As much as I know this is the result of training, I can’t help but wonder if my genes give me an edge somehow. Alright, that sounds ridiculous even to me and those who know me best. I don’t come from a long line of gifted athletes, nor have I ever displayed any athletic ability before I took up joggling. Nor have I ever been a good dancer, which is similar to juggling and joggling.

While my research hasn’t lead to anything specifically focusing on juggling and genes, I did find an interesting study done on creative dancers which shows an interesting correlation between creative dance performance and certain genes. According to:
Gene Polymorphisms Are Associated with Creative Dance Performance:

The association between AVPR1a and SLC6A4 polymorphisms and creative dancing does not exclude the presence of the same polymorphisms in nondancing groups of subjects. Almost all of us dance and almost all of us have engaged in sports. What the current study suggests is that the combination of polymorphic variants contributing to creative dancing is overrepresented in the dancers. There is no reason to suggest that the nondancer athletes or the control group of nondancers/nonathletes are devoid of these polymorphisms, but the current study provides evidence that these variants are relatively scarce in other groups not specifically selected for the creative dancing phenotype. Importantly, we not only compared creative dancers to performing athletes but also validated the case-control design using a family-based study that avoids the conundrum of a comparison control group that might be “contaminated” with polymorphisms contributing to creative dancing. As for most complex traits, the effect size of these two genes is small and in Risch’s terminology will have small displacement.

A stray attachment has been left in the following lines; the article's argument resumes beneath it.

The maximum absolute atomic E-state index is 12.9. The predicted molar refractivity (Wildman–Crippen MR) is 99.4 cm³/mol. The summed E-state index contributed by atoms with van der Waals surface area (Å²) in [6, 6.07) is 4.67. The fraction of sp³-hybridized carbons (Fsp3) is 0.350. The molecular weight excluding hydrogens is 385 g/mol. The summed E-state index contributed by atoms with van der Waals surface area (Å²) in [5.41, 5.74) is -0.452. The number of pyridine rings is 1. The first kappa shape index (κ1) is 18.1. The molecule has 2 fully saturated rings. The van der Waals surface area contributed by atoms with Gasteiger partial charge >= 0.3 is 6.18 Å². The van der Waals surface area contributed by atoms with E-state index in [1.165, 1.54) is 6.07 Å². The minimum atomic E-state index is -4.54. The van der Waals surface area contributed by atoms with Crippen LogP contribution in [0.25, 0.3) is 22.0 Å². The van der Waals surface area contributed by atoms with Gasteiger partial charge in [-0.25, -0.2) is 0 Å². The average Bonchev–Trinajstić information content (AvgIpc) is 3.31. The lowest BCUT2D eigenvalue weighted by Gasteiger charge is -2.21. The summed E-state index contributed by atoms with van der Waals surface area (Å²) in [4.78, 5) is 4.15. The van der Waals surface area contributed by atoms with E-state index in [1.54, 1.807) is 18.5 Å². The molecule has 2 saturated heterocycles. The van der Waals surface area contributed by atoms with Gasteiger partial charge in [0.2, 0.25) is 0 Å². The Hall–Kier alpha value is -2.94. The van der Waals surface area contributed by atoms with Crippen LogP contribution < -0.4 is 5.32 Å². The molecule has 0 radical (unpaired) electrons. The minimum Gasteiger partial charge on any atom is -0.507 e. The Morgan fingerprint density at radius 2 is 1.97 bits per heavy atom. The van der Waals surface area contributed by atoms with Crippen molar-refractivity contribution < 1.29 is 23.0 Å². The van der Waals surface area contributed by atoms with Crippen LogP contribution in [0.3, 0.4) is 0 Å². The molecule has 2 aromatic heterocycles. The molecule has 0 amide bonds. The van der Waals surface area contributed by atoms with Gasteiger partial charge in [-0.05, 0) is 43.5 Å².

These “dance” genes may play a role in coordination, but also show links with spirituality, and artistic creativity. They also seem to be linked with serotonin and brain anatomy. Serotonin plays an important role in the central nervous system. It affects mood and behavior, and many mind-altering drugs strongly influence our serotonin pathways.

It is difficult to disentangle what is really going on here, since genetics is very complicated and I lack expertise in it. I often claim that joggling is just like dancing, so it is possible these “dance” genes may influence a person’s joggling ability, though this is speculation on my part. Obviously, no matter how much a person trains, not everyone can reach the same level of joggling ability, just as not everyone can reach the same level of dance ability or martial arts ability. I do wonder sometimes if all the people I know who can’t even learn how to juggle may be genetically disadvantaged somehow.